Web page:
A woman has told of her “heartbreak” at losing her great-great-grandmother’s 150-year-old antique dress that she wore on her wedding day, after a dry cleaners went bust.
Tess Newall, of Morham, East Lothian, said she had been “distraught” since discovering her dress was missing.
It follows the closure of Kleen Cleaners in St Mary Street, Edinburgh.
Mrs Newall, 29, was married in June. The dress was sent to be dry cleaned in September and the shop shut in October.
The business in now being dealt with under Scottish bankruptcy law in a process known as sequestration.
A post by Mrs Newall, about the loss of her dress, has been shared more than 200,000 times on social media.
She told the BBC News channel she was delighted with the response to her appeal for information.
“There’s been so many people just reaching out and being supportive and helpful. But there’s also been some really helpful leads,” she said.
She added that she does not blame her father in any way for choosing the dry cleaners.
“I’m not cross with Dad,” she said. “He did lots of research and it was supposed to be a really good one – it had a royal warrant – which obviously fell on hard times.”
Tess and her husband said they would be pursuing an insurance claim if the dress was not found.
But they insisted the family’s attachment to the dress meant far more to them.
Tess said: “It’s obviously completely priceless to us and it’s really just a piece of our family history which I was essentially just borrowing.
“It’s hard to think of the financial thing just now.”
The 29-year-old, who married Alfred Newall, 30, in East Lothian, earlier told the BBC Scotland news website: “When I got engaged my granny said I have this dress which has belonged in the family since 1870, it’s in the attic and I want you to wear it.
“I have always loved antique things and it was a huge honour to wear it on my wedding day.
“It was amazing opening it up in its box as it was wrapped in tissue paper. It was a bit yellow so I had it cleaned.”
She said her father took the dress to the dry cleaners in September following her June wedding.
“He was told it would take eight to 10 weeks to be cleaned, which my mum thought was a long time but we went along with it,” she said.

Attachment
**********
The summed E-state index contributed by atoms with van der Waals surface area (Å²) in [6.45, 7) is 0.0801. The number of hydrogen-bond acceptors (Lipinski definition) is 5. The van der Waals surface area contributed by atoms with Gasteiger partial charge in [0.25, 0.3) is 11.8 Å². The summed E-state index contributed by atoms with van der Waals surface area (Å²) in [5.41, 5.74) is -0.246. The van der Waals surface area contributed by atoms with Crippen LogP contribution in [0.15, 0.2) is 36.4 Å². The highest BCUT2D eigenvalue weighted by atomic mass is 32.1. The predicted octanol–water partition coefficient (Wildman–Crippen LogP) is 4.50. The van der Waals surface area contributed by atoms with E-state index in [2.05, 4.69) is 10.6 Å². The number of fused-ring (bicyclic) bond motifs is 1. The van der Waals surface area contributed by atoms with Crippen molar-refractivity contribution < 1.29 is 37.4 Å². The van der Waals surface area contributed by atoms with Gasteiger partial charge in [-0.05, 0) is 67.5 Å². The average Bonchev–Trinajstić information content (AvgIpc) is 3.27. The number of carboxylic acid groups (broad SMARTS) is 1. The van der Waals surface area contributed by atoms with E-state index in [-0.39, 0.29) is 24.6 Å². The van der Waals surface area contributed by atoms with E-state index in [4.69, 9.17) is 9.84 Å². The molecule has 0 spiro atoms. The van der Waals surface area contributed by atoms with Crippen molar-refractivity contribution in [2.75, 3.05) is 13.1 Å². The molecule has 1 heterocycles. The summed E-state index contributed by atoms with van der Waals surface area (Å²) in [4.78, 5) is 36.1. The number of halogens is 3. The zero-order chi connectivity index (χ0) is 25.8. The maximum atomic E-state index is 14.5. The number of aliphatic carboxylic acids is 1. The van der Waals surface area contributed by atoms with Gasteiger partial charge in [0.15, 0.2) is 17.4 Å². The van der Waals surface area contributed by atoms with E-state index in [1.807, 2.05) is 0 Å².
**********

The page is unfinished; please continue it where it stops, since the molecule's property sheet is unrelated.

“He kept calling to check if it was ready and they kept saying no and so he went to the shop two days ago and to his horror he saw a sign saying the shop had gone into sequestration.
“When my mum called me to tell me we both cried for ages. It is so sad for our family and we are just hoping that someone knows where it is and is able to return it to us.
“There are so many things bound up in it, so many emotions, it’s heartbreaking.”
Mrs Newall’s father, Patrick Gammell, 61, from Haddington, said the family was distraught at losing the family heirloom.
He said: “I was told this was the dry cleaners that was appointed by The Queen and the one therefore to go to.
“I did think it was a long time to take to have it cleaned but I just thought these things take time and there were maybe a lot of vats it was to be put through.
“We are absolutely distraught as this dress has been in the family for five generations of my wife’s family, it’s just horrendous what has happened.”
He added: “We have been told by the sequestrators that some items have been sold off.
“We have driven to the registered house of the owner but it appears to have been taken over by a mortgage holder.”
He added that the next step would be to call the police.
The personal bankruptcy of the business is being sequestrated by Wylie and Bisset.
The Scottish government’s agency Accountant in Bankruptcy refused to comment on behalf of Wylie and Bisset.